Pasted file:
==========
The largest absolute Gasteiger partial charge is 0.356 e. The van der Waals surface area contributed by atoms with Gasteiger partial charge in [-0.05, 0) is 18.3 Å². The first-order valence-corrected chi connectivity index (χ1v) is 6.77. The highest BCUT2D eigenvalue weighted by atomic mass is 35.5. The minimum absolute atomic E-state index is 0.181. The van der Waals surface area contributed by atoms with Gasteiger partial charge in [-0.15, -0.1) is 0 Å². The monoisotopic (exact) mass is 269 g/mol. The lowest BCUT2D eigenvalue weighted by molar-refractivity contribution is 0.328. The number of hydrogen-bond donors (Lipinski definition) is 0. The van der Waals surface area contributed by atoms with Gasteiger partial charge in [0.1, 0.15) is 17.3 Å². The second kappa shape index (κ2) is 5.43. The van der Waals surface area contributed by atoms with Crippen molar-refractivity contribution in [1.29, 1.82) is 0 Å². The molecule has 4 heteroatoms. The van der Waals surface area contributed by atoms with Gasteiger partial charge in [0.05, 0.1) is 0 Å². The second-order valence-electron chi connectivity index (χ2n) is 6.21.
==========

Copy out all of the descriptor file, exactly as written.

The largest absolute Gasteiger partial charge is 0.356 e. The van der Waals surface area contributed by atoms with Gasteiger partial charge in [-0.05, 0) is 18.3 Å². The first-order valence-corrected chi connectivity index (χ1v) is 6.77. The highest BCUT2D eigenvalue weighted by atomic mass is 35.5. The minimum absolute atomic E-state index is 0.181. The van der Waals surface area contributed by atoms with Gasteiger partial charge in [-0.15, -0.1) is 0 Å². The monoisotopic (exact) mass is 269 g/mol. The lowest BCUT2D eigenvalue weighted by molar-refractivity contribution is 0.328. The number of hydrogen-bond donors (Lipinski definition) is 0. The van der Waals surface area contributed by atoms with Gasteiger partial charge in [0.1, 0.15) is 17.3 Å². The second kappa shape index (κ2) is 5.43. The van der Waals surface area contributed by atoms with Crippen molar-refractivity contribution in [1.29, 1.82) is 0 Å². The molecule has 4 heteroatoms. The van der Waals surface area contributed by atoms with Gasteiger partial charge in [0.05, 0.1) is 0 Å². The second-order valence-electron chi connectivity index (χ2n) is 6.21.